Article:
"There's this sense that Canada responded to the shooting in Texas by suddenly turning around and banning guns," Trudeau began. "Lovely if it were true, but we've been working on this for seven years."
He pointed out that the call for gun control in Canada began with the mass shooting at Ecole Polytechnique in Montreal, where fourteen women were murdered by a man with a gun.
"We've had a lot of setbacks," Trudeau continued, blaming Conservative governments, "but since we got elected seven years ago, we've been steadily working on strengthening gun control."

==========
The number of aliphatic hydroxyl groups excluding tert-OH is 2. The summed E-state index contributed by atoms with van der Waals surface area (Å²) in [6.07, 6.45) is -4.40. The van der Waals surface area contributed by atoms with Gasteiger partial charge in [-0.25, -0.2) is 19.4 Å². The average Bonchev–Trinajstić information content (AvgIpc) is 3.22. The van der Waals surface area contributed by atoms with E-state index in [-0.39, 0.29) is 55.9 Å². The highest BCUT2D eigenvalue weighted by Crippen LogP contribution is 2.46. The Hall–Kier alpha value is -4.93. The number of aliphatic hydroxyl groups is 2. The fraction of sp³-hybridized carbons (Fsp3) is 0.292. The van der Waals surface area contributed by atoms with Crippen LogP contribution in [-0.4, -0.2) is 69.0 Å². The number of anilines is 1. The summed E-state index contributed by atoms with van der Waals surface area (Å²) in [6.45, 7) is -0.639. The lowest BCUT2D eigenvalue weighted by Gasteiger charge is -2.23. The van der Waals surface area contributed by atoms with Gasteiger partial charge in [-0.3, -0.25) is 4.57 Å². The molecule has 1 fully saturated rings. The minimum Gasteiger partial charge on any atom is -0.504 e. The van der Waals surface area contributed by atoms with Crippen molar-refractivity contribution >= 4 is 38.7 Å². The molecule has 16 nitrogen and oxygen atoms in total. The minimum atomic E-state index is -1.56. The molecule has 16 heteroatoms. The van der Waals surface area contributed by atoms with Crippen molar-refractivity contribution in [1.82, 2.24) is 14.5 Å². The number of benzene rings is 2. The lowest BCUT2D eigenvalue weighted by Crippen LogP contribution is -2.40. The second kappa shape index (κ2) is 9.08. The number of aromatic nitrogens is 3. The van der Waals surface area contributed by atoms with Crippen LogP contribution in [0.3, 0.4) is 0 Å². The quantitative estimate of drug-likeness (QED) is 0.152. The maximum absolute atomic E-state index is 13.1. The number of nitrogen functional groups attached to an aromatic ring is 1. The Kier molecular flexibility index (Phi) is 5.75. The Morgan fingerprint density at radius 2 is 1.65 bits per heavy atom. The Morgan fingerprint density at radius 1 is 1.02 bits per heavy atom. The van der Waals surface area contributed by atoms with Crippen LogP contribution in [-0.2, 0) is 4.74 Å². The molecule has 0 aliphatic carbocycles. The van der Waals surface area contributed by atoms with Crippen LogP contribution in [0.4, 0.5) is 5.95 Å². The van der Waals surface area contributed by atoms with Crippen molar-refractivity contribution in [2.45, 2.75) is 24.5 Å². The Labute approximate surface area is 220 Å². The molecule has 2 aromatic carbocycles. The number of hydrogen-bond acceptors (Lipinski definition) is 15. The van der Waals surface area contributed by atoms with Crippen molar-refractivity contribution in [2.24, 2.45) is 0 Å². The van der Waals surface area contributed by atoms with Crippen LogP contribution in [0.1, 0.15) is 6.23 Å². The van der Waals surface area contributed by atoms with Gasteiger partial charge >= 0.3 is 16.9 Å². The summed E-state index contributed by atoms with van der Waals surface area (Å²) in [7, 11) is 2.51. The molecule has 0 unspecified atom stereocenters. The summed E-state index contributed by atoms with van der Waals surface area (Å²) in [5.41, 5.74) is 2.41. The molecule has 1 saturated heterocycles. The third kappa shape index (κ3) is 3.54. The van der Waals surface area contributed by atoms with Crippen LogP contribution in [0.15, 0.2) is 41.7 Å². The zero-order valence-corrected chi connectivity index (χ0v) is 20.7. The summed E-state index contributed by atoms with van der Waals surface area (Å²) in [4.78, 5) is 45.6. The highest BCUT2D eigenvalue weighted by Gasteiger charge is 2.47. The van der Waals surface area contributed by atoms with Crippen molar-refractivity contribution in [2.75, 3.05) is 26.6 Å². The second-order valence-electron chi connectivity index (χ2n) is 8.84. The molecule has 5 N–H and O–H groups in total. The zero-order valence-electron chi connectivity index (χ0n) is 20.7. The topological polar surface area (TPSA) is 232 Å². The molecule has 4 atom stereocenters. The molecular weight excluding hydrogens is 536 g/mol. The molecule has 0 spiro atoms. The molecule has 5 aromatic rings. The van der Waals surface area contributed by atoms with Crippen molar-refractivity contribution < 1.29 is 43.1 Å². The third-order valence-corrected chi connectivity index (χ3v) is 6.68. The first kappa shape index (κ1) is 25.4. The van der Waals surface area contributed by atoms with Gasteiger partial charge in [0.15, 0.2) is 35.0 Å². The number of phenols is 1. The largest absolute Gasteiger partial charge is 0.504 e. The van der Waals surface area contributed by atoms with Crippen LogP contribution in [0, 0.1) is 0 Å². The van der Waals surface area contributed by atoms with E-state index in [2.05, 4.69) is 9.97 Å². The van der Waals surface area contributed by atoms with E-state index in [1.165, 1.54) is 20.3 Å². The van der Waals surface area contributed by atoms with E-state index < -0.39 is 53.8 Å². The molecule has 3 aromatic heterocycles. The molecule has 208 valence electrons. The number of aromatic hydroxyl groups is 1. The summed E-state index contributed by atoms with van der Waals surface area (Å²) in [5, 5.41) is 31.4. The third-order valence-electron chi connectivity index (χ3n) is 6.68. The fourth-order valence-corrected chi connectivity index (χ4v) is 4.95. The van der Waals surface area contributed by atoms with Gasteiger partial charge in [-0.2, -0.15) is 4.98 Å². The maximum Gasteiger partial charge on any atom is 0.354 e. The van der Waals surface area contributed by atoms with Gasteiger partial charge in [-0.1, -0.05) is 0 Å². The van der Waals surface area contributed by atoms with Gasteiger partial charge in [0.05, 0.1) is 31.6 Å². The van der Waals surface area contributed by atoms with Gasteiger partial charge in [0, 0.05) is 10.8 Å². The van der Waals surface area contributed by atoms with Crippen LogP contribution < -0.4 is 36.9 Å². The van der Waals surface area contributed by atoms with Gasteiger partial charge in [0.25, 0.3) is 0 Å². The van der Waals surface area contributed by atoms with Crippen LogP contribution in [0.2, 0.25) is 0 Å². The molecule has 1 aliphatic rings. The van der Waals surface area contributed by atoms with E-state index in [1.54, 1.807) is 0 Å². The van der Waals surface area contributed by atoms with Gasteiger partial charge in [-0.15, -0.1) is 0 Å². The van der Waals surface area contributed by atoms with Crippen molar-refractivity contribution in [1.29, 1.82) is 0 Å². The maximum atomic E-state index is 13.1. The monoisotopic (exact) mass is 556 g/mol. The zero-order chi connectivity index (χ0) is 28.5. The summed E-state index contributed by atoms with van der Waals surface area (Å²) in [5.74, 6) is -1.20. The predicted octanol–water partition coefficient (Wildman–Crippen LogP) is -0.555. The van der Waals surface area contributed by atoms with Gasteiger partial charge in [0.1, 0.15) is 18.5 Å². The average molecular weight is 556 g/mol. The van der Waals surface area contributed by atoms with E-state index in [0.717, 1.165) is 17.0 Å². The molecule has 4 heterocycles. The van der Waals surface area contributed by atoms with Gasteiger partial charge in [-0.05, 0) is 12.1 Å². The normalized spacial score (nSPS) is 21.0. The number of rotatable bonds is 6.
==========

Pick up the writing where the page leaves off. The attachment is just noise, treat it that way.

"Two years ago, we banned all military style assault weapons ... and just a few weeks ago ... we moved forward on a total freeze on handguns."
"We will eventually get it passed," he said, "and then it'll be illegal to buy, sell, transfer, import, handguns anywhere in the county."
"There are debates," Trudeau continued, "and we have a culture where the difference is, guns can be used for hunting or for sport-shooting in Canada, and there are lots of gun owners, and they're mostly law-respecting and law abiding, but you can't use a gun for self-protection in Canada. That's not a right that you have in the Constitution or anywhere else."
"If you try and buy a gun and say it's for self-protection," Trudeau said, "No, you don't get that."
He decried the fact that American-style views on guns have made their way across the border, causing tension as many suggest Canada should allow people to use guns to defend themselves.